Charlotta Lomas

Journalist, Editor, Producer

Bonn, Germany

Charlotta Lomas

== Multimedia journalist based in Europe ==

Producer, presenter, editor and correspondent for

Deutsche Welle, Germany's international broadcaster.
Speaks English, Dutch, French and German.


Feature: Sorry for What?

In 2008, the Australian government made a national apology to the Stolen Generations, Aboriginal and Torres Strait Islander Peoples. Charlotta Lomas examines the colonialist underpinnings of the apology.
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Living Planet: Climate Challenges

Why Peru’s Environment Minister Manuel Pulgar-Vidal is optimistic a climate agreement will be reached -- what happens when green sludge invades America's great lakes -- and Greenpeace challenges Lego through brandjacking. Climate negotiators have gathered in Bonn to draft a legally-binding international climate pact.
Deutsche Welle Link to Story

'We will succeed in these negotiations'

Peru's Environment Minister Manuel Pulgar-Vidal tells DW what he hopes to achieve at the COP20 this December. Representatives from most of the world's countries will gather in Lima to discuss climate change challenges. DW: The Climate Change Conference taking place here in Bonn this week is focused on developing the text of the new draft climate agreement.
Deutsche Welle Link to Story

Living Planet: Something's Fishy

Controversy looms over Italy's buffalo mozzarella cheese. Questions are raised over the credibility of the EU’s next Commissioner for Climate Action and Energy. And the world's first self-sufficient island. A small island in the middle of the Atlantic Ocean will become the world's first self-sufficient island, in terms of energy.
Deutsche Welle Link to Story

'It's important to look at the broader picture' of climate change

Countries and cities most at risk for being affected by climate change should not just improve their extreme weather detection systems, but also invest in insurance and infrastructure, says UN-researcher Jörn Birkmann. The United Nations University in Bonn has released its annual World Risk Report.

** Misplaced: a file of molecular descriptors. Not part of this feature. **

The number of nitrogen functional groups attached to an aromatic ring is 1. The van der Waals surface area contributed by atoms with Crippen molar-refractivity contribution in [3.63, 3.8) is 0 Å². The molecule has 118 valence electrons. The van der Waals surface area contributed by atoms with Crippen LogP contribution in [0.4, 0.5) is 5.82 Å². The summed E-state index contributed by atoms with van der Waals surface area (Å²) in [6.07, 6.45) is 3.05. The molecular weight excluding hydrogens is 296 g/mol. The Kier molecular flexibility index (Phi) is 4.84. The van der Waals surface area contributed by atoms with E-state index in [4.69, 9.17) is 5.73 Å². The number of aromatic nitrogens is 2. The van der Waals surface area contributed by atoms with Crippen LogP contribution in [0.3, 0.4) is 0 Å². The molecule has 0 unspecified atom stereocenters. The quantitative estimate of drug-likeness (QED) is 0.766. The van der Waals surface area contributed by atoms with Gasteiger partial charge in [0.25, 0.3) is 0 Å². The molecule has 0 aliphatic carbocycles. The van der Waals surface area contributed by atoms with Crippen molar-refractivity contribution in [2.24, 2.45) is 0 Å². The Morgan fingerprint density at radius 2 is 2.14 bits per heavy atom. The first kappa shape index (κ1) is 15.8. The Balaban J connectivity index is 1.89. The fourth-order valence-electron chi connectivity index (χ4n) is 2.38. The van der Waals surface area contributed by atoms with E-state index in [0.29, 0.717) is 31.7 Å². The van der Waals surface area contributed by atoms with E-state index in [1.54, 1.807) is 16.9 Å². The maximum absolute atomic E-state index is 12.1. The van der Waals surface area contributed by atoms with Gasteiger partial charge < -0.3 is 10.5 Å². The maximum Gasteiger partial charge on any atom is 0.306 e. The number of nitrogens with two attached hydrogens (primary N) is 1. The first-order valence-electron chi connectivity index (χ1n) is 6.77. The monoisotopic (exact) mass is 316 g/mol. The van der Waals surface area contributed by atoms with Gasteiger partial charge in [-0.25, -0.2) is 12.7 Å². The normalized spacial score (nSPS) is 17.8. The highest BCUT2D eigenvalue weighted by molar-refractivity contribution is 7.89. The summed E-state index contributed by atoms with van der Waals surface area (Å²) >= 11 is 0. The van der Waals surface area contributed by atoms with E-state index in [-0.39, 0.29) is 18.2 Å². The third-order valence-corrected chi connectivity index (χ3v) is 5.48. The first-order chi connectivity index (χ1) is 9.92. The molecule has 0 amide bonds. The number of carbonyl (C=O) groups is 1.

Deutsche Welle Link to Story

Nuttall: 'Religious groups are taking action on climate change'

Nick Nuttall, spokesperson for the UN Framework Convention on Climate Change, tells DW how religious groups are increasingly fighting climate change and how that might have a bigger impact than you'd think. Nuttall, in the lead up to the climate negotiations in Paris in 2015, the United Nations Framework Convention on Climate Change has called upon religious groups around the world to combat climate change.
Deutsche Welle Link to Story

Living Planet: Religion, Culture and Climate Change

Hindus adapt tradition and adopt new eco-friendly cremations --- religious leaders speak out on climate change --- Peru's Quechua people feel the effects of climate change --- and walruses are forced ashore in Alaska. Producer & presenter: Charlotta Lomas
Deutsche Welle Link to Story

Living Planet: Greener Spaces

Belgians set up pop-up parks to make their city greener, German winemakers opt for greener methods, New York prepares itself for climate change, and Central Asia commits to protecting migratory species.
Deutsche Welle Link to Story

Röttger: 'There's a need to invest in conservation now'

Asian countries have agreed to strengthen the conservation of large mammal species that migrate across Central Asia. Christiane Röttger talks to DW about the initiative and its objectives. Christiane Röttger: We started last year with initiating a process to investigate the situation of migratory mammals in Central Asia.
Deutsche Welle Link to Story

'Religious communities are concerned about the climate'

Religious leaders met at the Interfaith Climate Summit to discuss how to tackle climate challenges from a faith-based perspective. After all, there is no such thing as believing in climate change, says Guillermo Kerber. Guillermo Kerber: The purpose was to show how religious communities are concerned about the climate, how they accept the scientific consensus that is showing the consequences of climate change today and for the coming years.
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Living Planet: The Ugly Special

From urine-generated electricity, to the less-aesthetically fortunate of nature's creatures, and giving imperfect, disfigured fruit a second chance at life - we take a look at all things considered ugly and repulsive. As consumers, we're accustomed to the shiny, regular-shaped fruit and vegetables that are free of blemishes.
Deutsche Welle Link to Story

Marrying conservation with comedy to save ugly animals

Heard of the the blobfish or the Canadian blue-grey tail dropper slug? They aren’t exactly the world’s cutest species. Simon Watt from the Ugly Animal Preservation Society tells us why they, too, need conserving. It all started about two years ago. I suppose I was combining three of my favorite things which are comedy, conservation and democracy.
Deutsche Welle Link to Story


Charlotta Lomas

Charlotta Lomas is a multi-platform journalist with a Master of Journalism.

She currently works for Deutsche Welle, Germany's international broadcaster, as the environment editor, and producer and host of Living Planet.

Previously, she has worked as a freelance correspondent filing news and current affairs reports from Europe and Australia.

She speaks English, Dutch, French and German.



  • Editing
  • Hosting
  • Broadcast journalism
  • Print journalism
  • Film
  • Presenting for live broadcast
  • Documentary
  • Blogging
  • Online multimedia
  • Social Media
  • Photography
  • Producing